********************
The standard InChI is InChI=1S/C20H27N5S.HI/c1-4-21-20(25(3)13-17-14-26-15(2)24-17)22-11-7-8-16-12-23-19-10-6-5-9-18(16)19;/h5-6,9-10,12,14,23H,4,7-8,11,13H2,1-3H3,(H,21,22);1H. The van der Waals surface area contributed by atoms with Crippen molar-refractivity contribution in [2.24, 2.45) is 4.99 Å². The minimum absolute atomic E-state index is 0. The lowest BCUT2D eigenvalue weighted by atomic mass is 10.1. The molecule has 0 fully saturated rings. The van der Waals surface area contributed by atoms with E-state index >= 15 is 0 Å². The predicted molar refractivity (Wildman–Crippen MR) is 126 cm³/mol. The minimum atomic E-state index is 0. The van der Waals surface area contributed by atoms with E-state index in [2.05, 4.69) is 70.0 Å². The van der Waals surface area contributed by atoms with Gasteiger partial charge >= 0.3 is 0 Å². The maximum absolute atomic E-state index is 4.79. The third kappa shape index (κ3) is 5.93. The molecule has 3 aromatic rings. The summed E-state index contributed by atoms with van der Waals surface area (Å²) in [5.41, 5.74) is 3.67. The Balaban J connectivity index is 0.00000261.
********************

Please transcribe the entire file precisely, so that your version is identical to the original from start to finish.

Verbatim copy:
The standard InChI is InChI=1S/C20H27N5S.HI/c1-4-21-20(25(3)13-17-14-26-15(2)24-17)22-11-7-8-16-12-23-19-10-6-5-9-18(16)19;/h5-6,9-10,12,14,23H,4,7-8,11,13H2,1-3H3,(H,21,22);1H. The van der Waals surface area contributed by atoms with Crippen molar-refractivity contribution in [2.24, 2.45) is 4.99 Å². The minimum absolute atomic E-state index is 0. The lowest BCUT2D eigenvalue weighted by atomic mass is 10.1. The molecule has 0 fully saturated rings. The van der Waals surface area contributed by atoms with E-state index >= 15 is 0 Å². The predicted molar refractivity (Wildman–Crippen MR) is 126 cm³/mol. The minimum atomic E-state index is 0. The van der Waals surface area contributed by atoms with E-state index in [2.05, 4.69) is 70.0 Å². The van der Waals surface area contributed by atoms with Gasteiger partial charge >= 0.3 is 0 Å². The maximum absolute atomic E-state index is 4.79. The third kappa shape index (κ3) is 5.93. The molecule has 3 aromatic rings. The summed E-state index contributed by atoms with van der Waals surface area (Å²) in [5.41, 5.74) is 3.67. The Balaban J connectivity index is 0.00000261.